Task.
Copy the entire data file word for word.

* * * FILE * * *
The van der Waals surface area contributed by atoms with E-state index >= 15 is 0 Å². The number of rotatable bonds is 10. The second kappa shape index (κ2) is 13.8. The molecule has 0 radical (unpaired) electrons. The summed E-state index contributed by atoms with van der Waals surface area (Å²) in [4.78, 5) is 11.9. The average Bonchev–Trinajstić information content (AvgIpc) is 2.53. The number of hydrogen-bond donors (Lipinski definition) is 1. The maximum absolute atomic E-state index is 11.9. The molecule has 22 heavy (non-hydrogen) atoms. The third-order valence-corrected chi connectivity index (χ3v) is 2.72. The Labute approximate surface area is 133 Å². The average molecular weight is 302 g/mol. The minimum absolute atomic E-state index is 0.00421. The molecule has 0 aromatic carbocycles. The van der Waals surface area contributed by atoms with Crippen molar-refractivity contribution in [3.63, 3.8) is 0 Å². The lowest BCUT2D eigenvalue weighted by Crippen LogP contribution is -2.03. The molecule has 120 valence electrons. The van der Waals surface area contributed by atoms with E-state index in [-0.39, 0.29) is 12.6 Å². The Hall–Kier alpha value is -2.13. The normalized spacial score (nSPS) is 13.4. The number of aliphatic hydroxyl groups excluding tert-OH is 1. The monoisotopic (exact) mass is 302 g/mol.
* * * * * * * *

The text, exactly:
The van der Waals surface area contributed by atoms with E-state index >= 15 is 0 Å². The number of rotatable bonds is 10. The second kappa shape index (κ2) is 13.8. The molecule has 0 radical (unpaired) electrons. The summed E-state index contributed by atoms with van der Waals surface area (Å²) in [4.78, 5) is 11.9. The average Bonchev–Trinajstić information content (AvgIpc) is 2.53. The number of hydrogen-bond donors (Lipinski definition) is 1. The maximum absolute atomic E-state index is 11.9. The molecule has 22 heavy (non-hydrogen) atoms. The third-order valence-corrected chi connectivity index (χ3v) is 2.72. The Labute approximate surface area is 133 Å². The average molecular weight is 302 g/mol. The minimum absolute atomic E-state index is 0.00421. The molecule has 0 aromatic carbocycles. The van der Waals surface area contributed by atoms with Crippen molar-refractivity contribution in [3.63, 3.8) is 0 Å². The lowest BCUT2D eigenvalue weighted by Crippen LogP contribution is -2.03. The molecule has 120 valence electrons. The van der Waals surface area contributed by atoms with E-state index in [-0.39, 0.29) is 12.6 Å². The Hall–Kier alpha value is -2.13. The normalized spacial score (nSPS) is 13.4. The number of aliphatic hydroxyl groups excluding tert-OH is 1. The monoisotopic (exact) mass is 302 g/mol.